3. Mysterious J says:

    As I have said before, this league is trying to be WWE: horrible refs and manufactured story lines.

    • Wanted: exciting soccer says:

      and just about as exciting unless you’re eight years old.

      • Mysterious J says:

        Well taste is subjective. I have been critical of the product on the field for the past several years, but the fact is that I have seen more interesting MLS matches on TV (not all or even mostly SKC) in the last several months than ever.

  4. legendaryhog says:

    Well, what can you say about this one? It was a sloppy, sloppy game on all parties account. The game was played in the rain, which was a downpour at times and made the field a mess, SKC looked pretty damn horrible, and Toronto just is horrible. It really doesn’t matter if the weather is shit for them, they are just plain bad.

    A win is a win, but SKC’s goals were easily preventable by an average defense. The first goal had Dwyer unmarked almost on the six. How do you let a striker get that deep into the box when the ball is at the half line? The second, Sapong simply stepped in front of his defender, unacceptable defense. If you are defending a ball in the air, the ball is coming toward you, and you have the best look at it. You step forward and meet the ball, not wait for it to come to you. SKC’s defenders constantly win balls in the air that way. Piss poor defense on Toronto’s part.

    Not to take anything away from CJ’s goals. They were good finishes, but their ease just illustrates how horrendous Toronto’s defense was.

    The officiating was one of the worst performances yet this year. This is the single biggest obstacle that MLS has to overcome. The game has to be consistent. The league needs to decide what kind of soccer they are going to promote, and dictate that their referees abide by that style of play. If the MLS wants to be a physical league, fine, don’t call touch fouls. In my opinion, if they want to promote a more exciting brand of play, the extreme physical play has to go. Players get mugged on the way to the goal because defenses know they can get away with it and red cards are rare. Less physical play equates to more goals and more goals are what the fans want.

    Lastly, lets talk Aurelien Collin. I’ve said this before, it is time to consider trading away Collin while he still has value. He has been a fan favorite, he is great in the air, and he has been an All-star the last two years (probably undeservedly). He is a very good defender for this league and has been good for about three goals per year, not bad for a center defender. However, he has not been as effective as of late, and has made several crucial errors that have resulted in easy opposition goals this season. Additionally, his lack of quickness and speed are starting to catch up with him. Opponents are playing diagonal through balls behind him and having an attacker run onto the ball because they know they can take him in a footrace every time. Essentially, he is being exploited because of he’s too slow. Add to that an inability to really contribute offensively other than on set pieces and you have a player in decline.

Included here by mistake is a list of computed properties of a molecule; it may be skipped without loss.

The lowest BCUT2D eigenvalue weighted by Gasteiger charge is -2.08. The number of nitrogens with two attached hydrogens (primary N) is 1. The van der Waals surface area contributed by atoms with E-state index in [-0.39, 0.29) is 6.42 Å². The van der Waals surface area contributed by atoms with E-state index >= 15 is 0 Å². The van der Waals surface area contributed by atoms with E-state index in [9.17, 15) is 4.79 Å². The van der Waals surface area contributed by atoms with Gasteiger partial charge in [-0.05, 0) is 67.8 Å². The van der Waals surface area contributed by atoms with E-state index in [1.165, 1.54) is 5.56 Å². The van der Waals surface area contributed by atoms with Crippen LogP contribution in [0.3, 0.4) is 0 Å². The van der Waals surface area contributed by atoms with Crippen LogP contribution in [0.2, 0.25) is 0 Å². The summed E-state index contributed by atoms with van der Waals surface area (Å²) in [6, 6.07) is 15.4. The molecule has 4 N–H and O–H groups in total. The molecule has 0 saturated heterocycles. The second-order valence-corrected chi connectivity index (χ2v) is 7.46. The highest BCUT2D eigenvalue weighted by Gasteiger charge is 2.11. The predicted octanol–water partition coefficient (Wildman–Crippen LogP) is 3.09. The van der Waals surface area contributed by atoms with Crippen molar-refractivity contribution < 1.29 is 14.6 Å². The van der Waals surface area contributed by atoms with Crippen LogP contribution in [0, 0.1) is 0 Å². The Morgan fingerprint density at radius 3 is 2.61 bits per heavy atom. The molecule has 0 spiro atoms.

I am a Collin fan and have enjoyed watching him play. He is a beast and I love to see a center enforcer go head to head with a physical attacker and eat their lunch. However, with Ike Opara coming into his own, I believe that SKC will be better off with a Opara/Besler combination in the future. Opara is almost as good as Collin in the air, a quicker defender, and a better distributor of the ball out of the backfield than Collin is. I can think of several teams that have need at central defender and would be happy to give value for a veteran All-star like Collin. As SKC has need at attacking midfielder and striker with the loss of Kamara, this may be the time to make a decision to put Collin on the market.